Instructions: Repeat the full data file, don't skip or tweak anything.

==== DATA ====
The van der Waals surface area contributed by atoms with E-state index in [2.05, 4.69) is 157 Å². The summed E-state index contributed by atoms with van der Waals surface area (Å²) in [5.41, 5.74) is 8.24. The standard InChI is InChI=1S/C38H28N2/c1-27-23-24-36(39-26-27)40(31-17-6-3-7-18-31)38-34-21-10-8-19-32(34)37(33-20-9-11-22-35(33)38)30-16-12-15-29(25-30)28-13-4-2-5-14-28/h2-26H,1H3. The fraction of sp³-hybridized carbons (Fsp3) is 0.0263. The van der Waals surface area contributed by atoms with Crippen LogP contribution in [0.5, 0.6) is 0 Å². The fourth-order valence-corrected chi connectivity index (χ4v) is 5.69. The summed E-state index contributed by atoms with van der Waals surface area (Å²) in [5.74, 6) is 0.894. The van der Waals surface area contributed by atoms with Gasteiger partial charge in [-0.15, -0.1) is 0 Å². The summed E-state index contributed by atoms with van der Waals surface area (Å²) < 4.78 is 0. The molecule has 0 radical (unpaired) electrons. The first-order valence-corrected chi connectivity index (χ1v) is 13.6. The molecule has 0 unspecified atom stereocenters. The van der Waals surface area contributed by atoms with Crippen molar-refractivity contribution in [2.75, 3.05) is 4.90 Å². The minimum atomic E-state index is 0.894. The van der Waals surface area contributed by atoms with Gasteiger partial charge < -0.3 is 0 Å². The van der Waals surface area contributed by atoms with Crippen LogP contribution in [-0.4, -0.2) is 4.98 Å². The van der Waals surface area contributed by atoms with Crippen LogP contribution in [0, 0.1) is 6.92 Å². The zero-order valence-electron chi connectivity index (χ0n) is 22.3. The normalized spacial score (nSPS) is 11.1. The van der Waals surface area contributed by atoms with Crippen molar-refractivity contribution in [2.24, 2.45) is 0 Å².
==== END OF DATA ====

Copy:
The van der Waals surface area contributed by atoms with E-state index in [2.05, 4.69) is 157 Å². The summed E-state index contributed by atoms with van der Waals surface area (Å²) in [5.41, 5.74) is 8.24. The standard InChI is InChI=1S/C38H28N2/c1-27-23-24-36(39-26-27)40(31-17-6-3-7-18-31)38-34-21-10-8-19-32(34)37(33-20-9-11-22-35(33)38)30-16-12-15-29(25-30)28-13-4-2-5-14-28/h2-26H,1H3. The fraction of sp³-hybridized carbons (Fsp3) is 0.0263. The van der Waals surface area contributed by atoms with Crippen LogP contribution in [0.5, 0.6) is 0 Å². The fourth-order valence-corrected chi connectivity index (χ4v) is 5.69. The summed E-state index contributed by atoms with van der Waals surface area (Å²) in [5.74, 6) is 0.894. The van der Waals surface area contributed by atoms with Gasteiger partial charge in [-0.15, -0.1) is 0 Å². The summed E-state index contributed by atoms with van der Waals surface area (Å²) < 4.78 is 0. The molecule has 0 radical (unpaired) electrons. The first-order valence-corrected chi connectivity index (χ1v) is 13.6. The molecule has 0 unspecified atom stereocenters. The van der Waals surface area contributed by atoms with Crippen molar-refractivity contribution in [2.75, 3.05) is 4.90 Å². The minimum atomic E-state index is 0.894. The van der Waals surface area contributed by atoms with Gasteiger partial charge < -0.3 is 0 Å². The van der Waals surface area contributed by atoms with Crippen LogP contribution in [-0.4, -0.2) is 4.98 Å². The van der Waals surface area contributed by atoms with Crippen LogP contribution in [0, 0.1) is 6.92 Å². The zero-order valence-electron chi connectivity index (χ0n) is 22.3. The normalized spacial score (nSPS) is 11.1. The van der Waals surface area contributed by atoms with Crippen molar-refractivity contribution in [2.24, 2.45) is 0 Å².